Children from the nearby School village paddled out to our boat on a surfboard (using a palm frond) to practice their English and see if we had any candy. After it was discovered that we were an easy mark we had a constant procession of children taking turns on the surfboard, arriving at our boat with expectant faces. Fearing we would soon be out of candy and pens, we asked a young boy if he could bring us some papaya in trade and h
e was very excited to oblige. Next morn, at around 7 am he appeared beside the boat in the choppy rough water, calling "Gordon, Gordon" sporting 2 beautiful huge papayas!. We sent him and his friend back to shore with some school supplies and soap for his Mom.

Amazingly enough, when we returned to Yalobi Bay 3 weeks later, that same young boy immediately appeared alongside the boat shouting "Gordon, Gordon!!" And I regret to say, that I cannot remember HIS name.

Church Service in the Village
Octopus Bay

June 27
Joined Island Sonata at Octopus Bay, an anchorage in front of the Octopus Hotel on the  western side of Waya Island. We all met the following morning on shore for breakfast, then took a hike over the hill to the village of Nalauwaki to attend the church service there.

Breakfast with Island Sonata at Octopus Resort

We hiked up a rocky trail, through the trees, past pig pens and plantations and came to a pretty bay that bordered the village of Nalauwaki.

Surprisingly, modern technology had found the remote  village .... satellite dish and solar panels planted amongst the wandering chickens! We assembled on the beach until the children to finished Sunday school. We removed our shoes and were invited to enter the Methodist Church.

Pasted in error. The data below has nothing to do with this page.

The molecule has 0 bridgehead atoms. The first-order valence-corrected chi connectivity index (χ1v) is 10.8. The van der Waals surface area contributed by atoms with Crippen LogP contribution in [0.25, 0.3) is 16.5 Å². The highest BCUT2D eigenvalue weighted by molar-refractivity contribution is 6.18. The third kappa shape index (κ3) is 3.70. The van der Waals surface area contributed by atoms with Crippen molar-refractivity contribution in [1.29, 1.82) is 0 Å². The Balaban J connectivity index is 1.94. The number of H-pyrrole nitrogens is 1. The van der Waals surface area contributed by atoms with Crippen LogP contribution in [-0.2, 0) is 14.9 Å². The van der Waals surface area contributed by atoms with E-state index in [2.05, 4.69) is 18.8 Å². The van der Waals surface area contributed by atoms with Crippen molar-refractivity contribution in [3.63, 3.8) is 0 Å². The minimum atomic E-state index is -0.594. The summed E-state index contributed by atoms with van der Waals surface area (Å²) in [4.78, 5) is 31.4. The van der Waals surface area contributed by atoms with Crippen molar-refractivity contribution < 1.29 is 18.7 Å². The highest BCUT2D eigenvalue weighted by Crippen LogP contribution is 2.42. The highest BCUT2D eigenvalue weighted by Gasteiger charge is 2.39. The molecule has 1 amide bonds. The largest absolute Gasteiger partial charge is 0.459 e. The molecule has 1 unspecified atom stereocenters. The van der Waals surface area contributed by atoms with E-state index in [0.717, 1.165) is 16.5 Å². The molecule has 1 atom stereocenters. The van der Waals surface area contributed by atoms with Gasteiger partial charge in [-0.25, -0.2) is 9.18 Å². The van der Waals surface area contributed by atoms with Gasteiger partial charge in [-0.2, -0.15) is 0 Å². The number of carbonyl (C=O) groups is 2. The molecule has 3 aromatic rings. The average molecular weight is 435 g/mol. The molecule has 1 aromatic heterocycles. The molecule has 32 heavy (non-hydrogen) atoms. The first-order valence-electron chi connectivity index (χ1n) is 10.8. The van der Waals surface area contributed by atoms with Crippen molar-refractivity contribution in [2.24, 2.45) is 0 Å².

I watched out the church window as a young man beat the drums to announce the beginning of the service.

 

After a lovely church service with magnificent singing from the choir, MJ poses with some of the village children.

We wandered around the village, which was a combination of corrugated metal and traditional thatched roof bures.

The cooking areas are always outside and separate from the sleeping/living quarters

The island is well known for its Rugby and pictured here is the official laundry of the village team.

To end the day, we all went snorkeling but found it hugely disappointing as the coral was dead and drab with not many fish. That evening there was a big BBQ party on shore with games and activities but we opted to save the $30/person and listen to the fun from the boat.

NAVITI ISLAND

June 28
It started to get windy so we set out for a more protected location on the northern tip of Naviti Island. We arrived in a quiet bay near Somosomo but anchored in a beautiful uninhabited anchorage called Vuniyawa Bay. Fringed with long white sandy beaches, the surrounding reefs promised great snorkeling.

 

June 29
First thing the following morning, we joined Island Sonata, and Petrell to snorkel on reef. It was really fantastic! Lots of fish, interesting coral and great visibility.

Spitfire Lagoon

That afternoon, we hiked across the island to the lagoon that is the home for a sunken WW2 Plane. The elusive trail over the island was interesting, as MJ, John, Frode, Marit, Gord and myself waded through dense grass much taller than we were.